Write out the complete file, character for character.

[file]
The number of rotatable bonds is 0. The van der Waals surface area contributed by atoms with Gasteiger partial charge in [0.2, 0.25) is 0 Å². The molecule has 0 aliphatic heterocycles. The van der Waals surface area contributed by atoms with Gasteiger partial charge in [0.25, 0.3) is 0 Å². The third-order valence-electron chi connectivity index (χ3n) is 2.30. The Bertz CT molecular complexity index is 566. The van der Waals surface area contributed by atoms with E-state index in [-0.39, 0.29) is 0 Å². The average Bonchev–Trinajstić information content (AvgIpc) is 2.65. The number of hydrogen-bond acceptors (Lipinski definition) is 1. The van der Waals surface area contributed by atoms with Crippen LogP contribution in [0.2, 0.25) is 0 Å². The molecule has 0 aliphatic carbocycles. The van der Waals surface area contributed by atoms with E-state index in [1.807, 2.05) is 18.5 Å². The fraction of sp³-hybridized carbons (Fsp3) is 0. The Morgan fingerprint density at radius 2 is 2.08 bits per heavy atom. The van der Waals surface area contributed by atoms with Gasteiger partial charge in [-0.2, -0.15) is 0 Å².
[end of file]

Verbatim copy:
The number of rotatable bonds is 0. The van der Waals surface area contributed by atoms with Gasteiger partial charge in [0.2, 0.25) is 0 Å². The molecule has 0 aliphatic heterocycles. The van der Waals surface area contributed by atoms with Gasteiger partial charge in [0.25, 0.3) is 0 Å². The third-order valence-electron chi connectivity index (χ3n) is 2.30. The Bertz CT molecular complexity index is 566. The van der Waals surface area contributed by atoms with E-state index in [-0.39, 0.29) is 0 Å². The average Bonchev–Trinajstić information content (AvgIpc) is 2.65. The number of hydrogen-bond acceptors (Lipinski definition) is 1. The van der Waals surface area contributed by atoms with Crippen LogP contribution in [0.2, 0.25) is 0 Å². The molecule has 0 aliphatic carbocycles. The van der Waals surface area contributed by atoms with E-state index in [1.807, 2.05) is 18.5 Å². The fraction of sp³-hybridized carbons (Fsp3) is 0. The Morgan fingerprint density at radius 2 is 2.08 bits per heavy atom. The van der Waals surface area contributed by atoms with Gasteiger partial charge in [-0.2, -0.15) is 0 Å².